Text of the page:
(via hollyherself)

Ah. So much love…

(via neil-gaiman)

(via neil-gaiman)

veggielezzyfemmie:

fuckyeahsassylucifer:

ultimagus:

buzzfeed:

The only way to respond when someone asks you “why do you write strong female characters.”

The last one.

Congratulations!!! You figured it out!!! Women ARE people!!! *throws confetti in your face*

(via upworthy)

thebluemeany:

50 days of Doctor Who Challenge October 24: Name someone who you think is secretly from the Whoniverse.

David Attenborough = Chameleon Arched Timelord

1. Cares for all lifeforms

2, Travels a lot

3, Wears Converses even in 1954

This makes so much sense!

(via doctorwho)

(via upworthy)

I know they drink blood, but this is adorable! Hop hop!

thatscienceguy:

The Vampire Bat is the only species of bat that has retained its ability to maneuver on land, not only can they walk on land but they can also hop and run at surprisingly fast speeds!

(via howstuffworks)

scienceyoucanlove:

#15. Chimeras! 

Chimeras: Two People in One Body, Not Just Science Fiction Anymore

History is littered with legends and folklore of Chimeras, a mysterious creature that is half human and half beast. According to the ancient Greeks, a Chimera was a fire breathing creature with a head of a lion and the tail of a serpent. The Centaur, a strange creature with the body of a horse and the head, arms, and chest of a man was believed to be the follower of Dionysus.

Urban legends of beasts that are half human and half animal abound. Science fiction writers and the gaming industry sport mysterious beasts, usually with the intellect of humans and various features of some known animal.

But these bizarre humanoid creatures only exist in the imagination of humans, don’t they? Perhaps not.

Human Chimeras do exist, just not in the way they have been portrayed throughout history. A human Chimera, in simple terms, exists when one human being possesses the genetic make up of two separate and distinct individuals.

The concept of human Chimeras was brought to light when Jane, 52 year old woman, underwent routine testing for a possible kidney transplant. The tests were conducted on her, her husband, and her three grown children.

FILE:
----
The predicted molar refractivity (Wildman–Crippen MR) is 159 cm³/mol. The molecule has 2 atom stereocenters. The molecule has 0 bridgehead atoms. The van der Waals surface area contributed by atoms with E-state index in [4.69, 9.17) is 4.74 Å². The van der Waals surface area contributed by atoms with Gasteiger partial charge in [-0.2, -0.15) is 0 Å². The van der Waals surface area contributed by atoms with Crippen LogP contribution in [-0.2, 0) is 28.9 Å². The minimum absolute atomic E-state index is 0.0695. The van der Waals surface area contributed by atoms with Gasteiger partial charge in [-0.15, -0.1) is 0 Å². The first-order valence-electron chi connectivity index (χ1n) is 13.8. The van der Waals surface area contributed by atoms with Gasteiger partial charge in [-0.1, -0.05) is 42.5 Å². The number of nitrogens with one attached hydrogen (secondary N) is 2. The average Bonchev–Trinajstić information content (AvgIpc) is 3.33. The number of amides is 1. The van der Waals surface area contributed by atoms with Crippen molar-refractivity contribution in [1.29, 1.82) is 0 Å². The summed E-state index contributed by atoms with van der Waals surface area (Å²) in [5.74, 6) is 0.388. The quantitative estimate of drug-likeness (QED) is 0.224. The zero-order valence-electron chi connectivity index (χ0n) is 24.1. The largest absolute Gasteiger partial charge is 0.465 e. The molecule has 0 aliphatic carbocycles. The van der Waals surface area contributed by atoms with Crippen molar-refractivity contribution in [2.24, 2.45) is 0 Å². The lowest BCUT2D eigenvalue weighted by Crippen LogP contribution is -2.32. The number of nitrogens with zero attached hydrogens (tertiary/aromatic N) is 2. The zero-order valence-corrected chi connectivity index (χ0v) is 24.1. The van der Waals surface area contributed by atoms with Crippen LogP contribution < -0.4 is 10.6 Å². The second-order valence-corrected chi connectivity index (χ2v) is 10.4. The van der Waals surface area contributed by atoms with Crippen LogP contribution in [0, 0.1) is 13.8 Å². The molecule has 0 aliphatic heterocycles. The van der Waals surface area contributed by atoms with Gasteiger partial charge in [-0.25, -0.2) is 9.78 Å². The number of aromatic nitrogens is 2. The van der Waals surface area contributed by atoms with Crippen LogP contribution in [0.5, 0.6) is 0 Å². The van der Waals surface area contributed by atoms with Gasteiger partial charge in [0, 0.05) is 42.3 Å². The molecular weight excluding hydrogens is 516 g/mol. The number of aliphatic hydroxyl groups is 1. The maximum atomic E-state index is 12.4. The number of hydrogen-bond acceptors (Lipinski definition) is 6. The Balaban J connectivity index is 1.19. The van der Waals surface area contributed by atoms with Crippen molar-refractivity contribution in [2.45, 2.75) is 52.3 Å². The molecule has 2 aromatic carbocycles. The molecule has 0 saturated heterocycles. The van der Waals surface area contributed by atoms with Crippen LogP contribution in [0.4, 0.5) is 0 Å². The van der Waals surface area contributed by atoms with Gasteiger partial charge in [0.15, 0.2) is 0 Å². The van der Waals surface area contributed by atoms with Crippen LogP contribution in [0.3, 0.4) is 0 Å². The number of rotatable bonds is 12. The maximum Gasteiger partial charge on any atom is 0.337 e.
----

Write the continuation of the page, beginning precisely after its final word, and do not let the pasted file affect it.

The test results shocked and astounded her. The tests revealed that two of her three children were the offspring of her husband, but were not her biological children. A first, there was speculation that her children had been switched at birth but the odds of two children at two separate times being accidentally switched at birth we too high. There must be another answer.

A team of experts worked diligently for two years before the riddle was solved. By testing the cells of various tissues, experts finally concluded that Jane was a human Chimera. Her body contained the genetic makeup of two distinct human beings.

Experts were aware of a condition called blood Chimeras where fraternal twins are genetically unique, but may share two distinct blood types. This occurs prior to birth when blood forming tissue is somehow exchanged between the twins. It is estimated that 8% of fraternal twins are actually blood Chimeras.

But Jane didn’t have a twin — that she knew of. Jane did; however, begin her life as a fraternal twin. The two embryos merged in utero leaving only one fetus. The genes in Jane’s body are a mosaic of genes from both of the original embryos. Her cheek cells contain the genes of one embryo and her ovary cells contain the genes of another.

Jane brought the condition to light, but she is not an isolated case. In 1998 a patient was referred to the doctors at the University of Edingburg. The patient presented with an undescended testicle. Upon examination, doctors were unable to find the second testicle. What they did find was an ovary and a fallopian tube. The patient was a human Chimera created from the fusion of a male and female embryo.

Not all Chimeras are this dramatic. Most have more subtle signs that they may be a Chimera. Common indicators are eyes of two different colors or patches of hair that are a different color or multicolored hair. Although rare, approximately 30 cases of Chimeras have been documented world wide. It is likely that many more cases exist.

Most of us will never know if we are a Chimera, unless we, like Jane, happen upon an occasion to seek genetic testing and are handed a verdict that can not be explained. Only then may we know for sure that another human being lurks inside of us.

So the next time you look in the mirror and you catch a glimpse that resembles someone else, don’t be alarmed. It just might be your long lost twin that coexists within you.

source 

read more about chimeras 

read more about Venus, the two-faced cat

(via howstuffworks)